In January, at a meeting of parent coordinators from a number of schools, employees of the office asked them to forge relationships with parents who they thought might speak out in support of the department’s policies, including its controversial push to close failing schools. The employees at one point used a nickname to describe the type of parents they were looking for: “Happy Harrys,” and not “Angry Sallys,” as two coordinators recalled it.

And on Tuesday, an employee at the office circulated a petition among nearly 400 coordinators citywide, asking them to round up parents’ signatures. The petition was in support of one of the mayor’s most concerted political efforts of the year: to persuade the Legislature to end the law protecting the most senior teachers in the event of layoffs.

You can read more about this at Gotham Schools.

Of course, why should District staff spend their time asking parents for ideas, connecting them with other parents, and helping teachers and families work together to help students? Instead, let’s develop our political agenda, organize parent against parent and parent against teacher. That is what parent engagement is all about, isn’t it?

Again, Let’s Not Blame Parents

An Indianapolis newspapers has just run an article about an understandably frustrated teacher who want the state to mandate parent involvement in schools using the “stick” approach (I’ve previously posted about the dangers of that approach in Teachers Have Got To Stop Blaming Parents).

Thankfully, the reporter also contacted renowned parent involvement researcher Anne Henderson. Here is that piece of the article:

Anne T. Henderson, a leading researcher on parental involvement in schools who is a senior consultant with the Annenberg Institute for School Reform, said good outreach to parents — along with training that teachers like — are two of the most important factors in gains in student achievement.

But Henderson said parent involvement couldn’t effectively be mandated.

“I think we need to take a proactive, preventive approach, but not a punitive approach,” Henderson said. “I don’t think that would work, and I don’t think there’s any research that shows it would work.”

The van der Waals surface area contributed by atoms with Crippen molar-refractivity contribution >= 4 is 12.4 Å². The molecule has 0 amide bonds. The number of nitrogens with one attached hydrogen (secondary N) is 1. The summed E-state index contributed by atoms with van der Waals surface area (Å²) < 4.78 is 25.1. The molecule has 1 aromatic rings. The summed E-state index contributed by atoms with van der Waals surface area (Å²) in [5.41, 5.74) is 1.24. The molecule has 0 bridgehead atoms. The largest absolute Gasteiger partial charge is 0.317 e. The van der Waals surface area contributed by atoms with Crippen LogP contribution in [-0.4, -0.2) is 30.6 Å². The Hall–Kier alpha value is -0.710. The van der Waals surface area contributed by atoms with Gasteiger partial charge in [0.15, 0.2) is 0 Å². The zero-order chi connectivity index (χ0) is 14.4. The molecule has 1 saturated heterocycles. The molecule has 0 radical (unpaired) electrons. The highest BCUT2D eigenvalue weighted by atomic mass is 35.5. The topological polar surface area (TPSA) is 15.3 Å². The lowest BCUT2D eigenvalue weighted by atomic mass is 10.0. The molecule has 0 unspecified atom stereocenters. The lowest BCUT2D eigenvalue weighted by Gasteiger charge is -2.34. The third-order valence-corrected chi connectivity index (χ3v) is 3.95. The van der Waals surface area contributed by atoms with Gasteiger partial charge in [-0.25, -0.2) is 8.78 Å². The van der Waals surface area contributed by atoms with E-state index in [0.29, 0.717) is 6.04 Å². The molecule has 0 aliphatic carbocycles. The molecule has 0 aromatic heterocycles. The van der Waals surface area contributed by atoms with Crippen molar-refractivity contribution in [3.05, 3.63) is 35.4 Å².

But, she said, there are things schools can do that don’t involve a big stick.

Teachers must reach out to parents and meet them face-to-face, either by meeting them in the afternoon car pickup line or going to their homes. They must stay in touch with parents when things are going well, not just when there is a problem. And they must send home learning materials that parents can work on with children.

“What’s important,” she said, “is that the culture of the school is family-friendly.”

“Preparing Teachers for Family Engagement”

Preparing Teachers for Family Engagement is the headline of the newest free email newsletter from the Family Involvement Network of Educators from Harvard.

Here’s a short excerpt of their description of what’s included:

Elise Trumbull, EdD, co-creator of the Bridging Cultures Project, discusses the challenges of communicating with families from different cultural backgrounds. She presents a framework to help teachers understand cultural patterns, as well as guidelines for cross-cultural parent–teacher conferences. We also feature two innovative methods for training teachers to communicate with families in Voices from the Field: Carol St. George, a visiting assistant professor at the University of Rochester, discusses an innovative method for parent–teacher collaboration in elementary school literacy learning, and we follow up with Maria Paredes from Creighton School District in Arizona, first profiled last fall, about her work preparing teachers to share student data with families through Academic Parent–Teacher Teams.